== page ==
PITTSBURGH — A young pitcher known for his wicked sinker and changeup that darted and stung like a wasp, Carlos Martinez years ago saw teammates such as Adam Wainwright shifting the grip slightly on the fastball for a late, slicing action. The cut fastball, or cutter, was — and on many mounds still is — all the rage, prompting Martinez to study the other Cardinals starters and, he explained Sunday, wonder to himself.
“Can I throw that?” he asked.
He could. He did. He excelled.
And that invited another question.
So why’d he stop?
A pitch Martinez mostly shelved the past two years has become the epicenter of what he’s called the return of “Tsunami,” his nickname, and an end to the jostling waves of inconsistent results. The Pirates got stuck in the undertow Sunday as Martinez tested them with cutter after cutter for eight shutout innings in the Cardinals’ 3-0 victory at PNC Park.
With 33, Martinez threw more cut fastballs in an afternoon along the Allegheny River than he threw total in his 53 games from 2019 through 2020, according to Pitch F/x data.
“I think this is my best pitch right now — unbelievable,” he said. “Never throw like that — so many cutters. But when I need it, yes, I can throw so many cutters. If I’ve got command, I can throw it. I believe in my cutters.”
Martinez’s cut gem delivered the series sweep to the Cardinals, their first three-game series sweep in Pittsburgh since 2016 and their second consecutive series sweep against a division foe. The Cardinals have won eight of their past 10 games.
“Tsunami” personifies how Cardinals starting pitchers have found their sea legs with 14 consecutive starts of at least five innings and no more than three earned runs. Martinez scattered five hits through his 100-pitch start, and the righthander got a dozen of his 24 outs off grounders.
In his third game of the season since returning from the injured list, center fielder Harrison Bader provided the game’s runs with a three-run homer in the second inning. He then had a clear view of Martinez whipsawing through Bucs’ lineups.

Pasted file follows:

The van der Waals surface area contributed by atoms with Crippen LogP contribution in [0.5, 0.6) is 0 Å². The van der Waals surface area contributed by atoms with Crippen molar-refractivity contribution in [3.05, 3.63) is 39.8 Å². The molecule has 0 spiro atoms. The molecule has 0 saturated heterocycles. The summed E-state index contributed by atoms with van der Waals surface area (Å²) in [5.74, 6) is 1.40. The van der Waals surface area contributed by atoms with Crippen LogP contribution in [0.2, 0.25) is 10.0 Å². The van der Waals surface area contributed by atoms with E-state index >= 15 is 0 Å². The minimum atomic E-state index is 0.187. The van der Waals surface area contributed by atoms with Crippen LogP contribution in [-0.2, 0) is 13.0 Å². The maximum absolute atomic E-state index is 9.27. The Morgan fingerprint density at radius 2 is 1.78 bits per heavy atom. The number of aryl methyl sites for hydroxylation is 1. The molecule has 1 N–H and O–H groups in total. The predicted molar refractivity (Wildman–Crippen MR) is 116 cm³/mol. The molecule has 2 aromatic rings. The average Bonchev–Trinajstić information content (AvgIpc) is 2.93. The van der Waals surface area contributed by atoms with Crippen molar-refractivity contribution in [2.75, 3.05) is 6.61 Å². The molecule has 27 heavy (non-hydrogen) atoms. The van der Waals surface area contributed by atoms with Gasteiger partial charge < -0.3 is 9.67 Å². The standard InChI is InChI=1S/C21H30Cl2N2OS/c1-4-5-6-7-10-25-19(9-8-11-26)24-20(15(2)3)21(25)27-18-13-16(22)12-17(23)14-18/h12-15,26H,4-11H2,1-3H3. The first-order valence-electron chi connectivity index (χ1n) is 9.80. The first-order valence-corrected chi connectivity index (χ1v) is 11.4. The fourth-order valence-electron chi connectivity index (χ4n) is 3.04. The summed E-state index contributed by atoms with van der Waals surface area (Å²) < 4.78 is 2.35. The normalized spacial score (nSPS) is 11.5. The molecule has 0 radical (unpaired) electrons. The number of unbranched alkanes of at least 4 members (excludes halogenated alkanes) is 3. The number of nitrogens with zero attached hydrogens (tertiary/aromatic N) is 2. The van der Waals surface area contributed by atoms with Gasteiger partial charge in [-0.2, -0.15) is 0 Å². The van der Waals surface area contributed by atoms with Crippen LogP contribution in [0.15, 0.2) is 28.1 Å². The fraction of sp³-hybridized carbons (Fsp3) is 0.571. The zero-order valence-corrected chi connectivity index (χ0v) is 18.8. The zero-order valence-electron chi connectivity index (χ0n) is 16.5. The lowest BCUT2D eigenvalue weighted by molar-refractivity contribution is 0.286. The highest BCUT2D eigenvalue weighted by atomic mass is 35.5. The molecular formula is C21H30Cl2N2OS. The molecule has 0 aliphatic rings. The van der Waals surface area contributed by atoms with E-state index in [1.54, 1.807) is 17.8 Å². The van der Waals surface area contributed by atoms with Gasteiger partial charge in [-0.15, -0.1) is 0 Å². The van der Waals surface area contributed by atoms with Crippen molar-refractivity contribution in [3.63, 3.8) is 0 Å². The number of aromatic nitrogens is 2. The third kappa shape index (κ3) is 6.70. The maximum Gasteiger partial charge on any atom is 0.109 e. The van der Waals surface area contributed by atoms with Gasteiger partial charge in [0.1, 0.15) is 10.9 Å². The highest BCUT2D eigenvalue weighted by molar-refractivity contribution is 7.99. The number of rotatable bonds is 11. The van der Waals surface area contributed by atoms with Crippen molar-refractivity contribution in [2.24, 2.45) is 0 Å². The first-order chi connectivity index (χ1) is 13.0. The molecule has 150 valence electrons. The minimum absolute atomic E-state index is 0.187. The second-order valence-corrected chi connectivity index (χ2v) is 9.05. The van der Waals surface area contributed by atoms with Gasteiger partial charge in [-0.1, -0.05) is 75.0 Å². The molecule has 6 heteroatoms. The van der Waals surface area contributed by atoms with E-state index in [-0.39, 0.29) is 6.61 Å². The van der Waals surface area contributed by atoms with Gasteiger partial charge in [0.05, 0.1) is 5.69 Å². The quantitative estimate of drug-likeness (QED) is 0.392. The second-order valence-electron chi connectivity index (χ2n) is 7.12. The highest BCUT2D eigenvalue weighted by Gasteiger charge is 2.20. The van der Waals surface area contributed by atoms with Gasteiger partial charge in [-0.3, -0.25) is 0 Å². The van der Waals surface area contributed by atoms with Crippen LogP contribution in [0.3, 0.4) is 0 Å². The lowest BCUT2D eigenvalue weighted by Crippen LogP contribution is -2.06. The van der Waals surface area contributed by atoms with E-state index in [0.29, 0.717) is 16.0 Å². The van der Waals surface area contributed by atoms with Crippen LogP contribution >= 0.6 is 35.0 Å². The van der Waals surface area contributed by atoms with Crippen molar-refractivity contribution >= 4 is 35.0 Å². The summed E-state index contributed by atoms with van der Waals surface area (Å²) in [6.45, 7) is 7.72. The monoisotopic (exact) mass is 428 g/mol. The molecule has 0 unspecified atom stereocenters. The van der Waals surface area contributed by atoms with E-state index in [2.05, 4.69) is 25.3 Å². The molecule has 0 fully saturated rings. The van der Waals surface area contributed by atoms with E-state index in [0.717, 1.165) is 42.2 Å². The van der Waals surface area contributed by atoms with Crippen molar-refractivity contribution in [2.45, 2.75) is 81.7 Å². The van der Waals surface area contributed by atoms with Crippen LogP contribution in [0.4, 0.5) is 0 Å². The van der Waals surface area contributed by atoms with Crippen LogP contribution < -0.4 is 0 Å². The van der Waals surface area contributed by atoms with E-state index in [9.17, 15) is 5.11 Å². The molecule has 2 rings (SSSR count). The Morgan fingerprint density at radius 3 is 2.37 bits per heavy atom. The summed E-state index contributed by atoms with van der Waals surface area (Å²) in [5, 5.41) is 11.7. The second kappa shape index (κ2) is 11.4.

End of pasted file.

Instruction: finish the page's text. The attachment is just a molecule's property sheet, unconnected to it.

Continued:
No Pirate reached third base.
No inning bloated his pitch count.
“His pace was incredible,” Bader said. “That really kind of propelled our offense, propelled our defense. We’re always on our toes ready to make a play. He was pounding the zone. His stuff was really working well. You love to see that version of ‘Los’ out there. Everybody knows it’s in there.”
Drawing that out has been the Cardinals’ challenge since Martinez was an All-Star and one of the sharpest starters in the National League. Injuries halted his ascent and, at times, made him hesitant to throw at full strength, with the same velocity that sped his rise to the majors.
His return to the rotation last season with a healthy shoulder was interrupted by a bout with COVID-19. He has had fluctuating roles and results for several years. And after embracing the cutter in 2018 — nearly 18% of his pitches that year were cutters — he dumped it.
In nearly 70 innings, many of which he pitched as closer, Martinez threw 21 cutters, total. He’s thrown 57 in his past 15 1/3 innings. A pitch that he threw 3% of the time in his career was one out of every three pitches he threw Sunday.